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Cecale History, Family Crest & Coats of Arms



Cecale is one of the thousands of new names that the Norman Conquest brought to England in 1066. The Cecale family lived in Devon. The name refers to the family's former place of residence, St Cecile, a Norman area of Flanders.

Early Origins of the Cecale family


The surname Cecale was first found in Devon where they are "probably a branch of the Counts of Gand, whose arms (barry) it bears, with escutcheons charged with the lion rampant of Flanders. The arms are still borne in Flanders by a family of the same name." [1]CITATION[CLOSE]
The Norman People and Their Existing Descendants in the British Dominions and the United States Of America. Baltimore: Genealogical Publishing, 1975. Print. (ISBN 0-8063-0636-X)
Maurice de Cassel was probably one of the first to be listed in England during the reign of William I. His son, Robert de Kessel or Ciselle, assisted Robert Fitz-Hamon in the conquest of Glamorganshire in 1093. [1]CITATION[CLOSE]
The Norman People and Their Existing Descendants in the British Dominions and the United States Of America. Baltimore: Genealogical Publishing, 1975. Print. (ISBN 0-8063-0636-X)

Another reference claims "the family, doubtless of Norman origin, can be traced to Robert Sitsilt, who in 1091 assisted Robert Fitz-Hamon in the conquest of Glamorganshire." [2]CITATION[CLOSE]
Lowe, Mark Anthony, Patronymica Britannica, A Dictionary of Family Names of the United Kingdom. London: John Russel Smith, 1860. Print.
Conflicting data is quite common with early records such as these. Continuing on: "from his descendant [Robert Kessel or Robert Sitsilt] Walter de Alterens, living 1165, descended the noble house of Cecil." [1]CITATION[CLOSE]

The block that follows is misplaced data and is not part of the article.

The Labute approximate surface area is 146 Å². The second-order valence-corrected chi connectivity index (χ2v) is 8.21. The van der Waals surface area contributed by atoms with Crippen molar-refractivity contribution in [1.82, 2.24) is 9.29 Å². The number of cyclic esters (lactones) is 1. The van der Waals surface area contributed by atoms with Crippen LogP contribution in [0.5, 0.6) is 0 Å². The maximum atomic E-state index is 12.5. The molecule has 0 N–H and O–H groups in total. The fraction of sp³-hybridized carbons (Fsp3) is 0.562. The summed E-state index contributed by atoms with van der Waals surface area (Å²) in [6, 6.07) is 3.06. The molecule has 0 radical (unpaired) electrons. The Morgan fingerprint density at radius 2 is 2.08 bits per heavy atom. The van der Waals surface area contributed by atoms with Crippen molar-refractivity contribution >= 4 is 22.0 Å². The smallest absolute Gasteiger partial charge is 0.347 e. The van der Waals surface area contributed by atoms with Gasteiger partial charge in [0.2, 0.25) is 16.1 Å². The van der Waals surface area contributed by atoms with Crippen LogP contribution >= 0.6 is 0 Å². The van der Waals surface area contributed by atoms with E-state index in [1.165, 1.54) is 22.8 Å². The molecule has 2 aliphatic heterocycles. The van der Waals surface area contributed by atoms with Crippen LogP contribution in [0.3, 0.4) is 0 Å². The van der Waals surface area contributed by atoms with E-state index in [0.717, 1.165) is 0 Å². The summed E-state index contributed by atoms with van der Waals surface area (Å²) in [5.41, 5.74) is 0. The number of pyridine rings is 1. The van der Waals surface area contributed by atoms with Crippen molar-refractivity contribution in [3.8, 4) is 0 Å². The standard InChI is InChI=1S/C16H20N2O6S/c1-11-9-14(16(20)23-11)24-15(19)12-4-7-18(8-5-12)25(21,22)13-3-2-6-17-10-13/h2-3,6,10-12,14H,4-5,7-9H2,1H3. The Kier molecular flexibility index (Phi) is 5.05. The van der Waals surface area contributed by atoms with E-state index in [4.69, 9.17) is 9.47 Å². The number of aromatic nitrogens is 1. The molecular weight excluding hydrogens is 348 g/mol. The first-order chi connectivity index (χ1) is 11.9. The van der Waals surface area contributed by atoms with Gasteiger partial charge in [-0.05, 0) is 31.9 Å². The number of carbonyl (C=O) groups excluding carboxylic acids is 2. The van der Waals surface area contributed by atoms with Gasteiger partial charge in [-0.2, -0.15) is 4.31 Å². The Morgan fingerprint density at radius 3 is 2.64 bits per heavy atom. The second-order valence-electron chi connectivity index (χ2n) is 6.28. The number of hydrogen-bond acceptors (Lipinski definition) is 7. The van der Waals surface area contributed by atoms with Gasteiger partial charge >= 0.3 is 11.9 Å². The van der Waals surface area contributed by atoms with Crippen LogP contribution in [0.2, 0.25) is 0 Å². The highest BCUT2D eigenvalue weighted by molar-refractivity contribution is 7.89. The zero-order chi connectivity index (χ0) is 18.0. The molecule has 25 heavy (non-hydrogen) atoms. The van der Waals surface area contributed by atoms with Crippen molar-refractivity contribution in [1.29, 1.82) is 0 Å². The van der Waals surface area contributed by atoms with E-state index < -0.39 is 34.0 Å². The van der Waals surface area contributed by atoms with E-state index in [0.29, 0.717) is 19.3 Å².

The Norman People and Their Existing Descendants in the British Dominions and the United States Of America. Baltimore: Genealogical Publishing, 1975. Print. (ISBN 0-8063-0636-X)

Further to the north, in St. Martin's in Northamptonshire a later branch of the family was found. "The church [of St. Martin's] is a handsome structure in the later English style, erected by a bishop of Lincoln in the fifteenth century, and contains monuments to several members of the Cecil family, including one to Lord Treasurer Burghley, whose ancient mansion in the immediate neighbourhood, Burghley House." [3]CITATION[CLOSE]
Lewis, Samuel, A Topographical Dictionary of England. Institute of Historical Research, 1848, Print.


Early History of the Cecale family


This web page shows only a small excerpt of our Cecale research.
Another 115 words (8 lines of text) covering the years 1273, 1379, 1520, 1598, 1550, 1553, 1558, 1572, 1572, 1563, 1612, 1591, 1668, 1605, 1612, 1657, 1640, 1653, 1648, 1683, 1660, 1668, 1666, 1694, 1670, 1716, 1701, 1674, 1721, 1712 and 1715 are included under the topic Early Cecale History in all our PDF Extended History products and printed products wherever possible.

Cecale Spelling Variations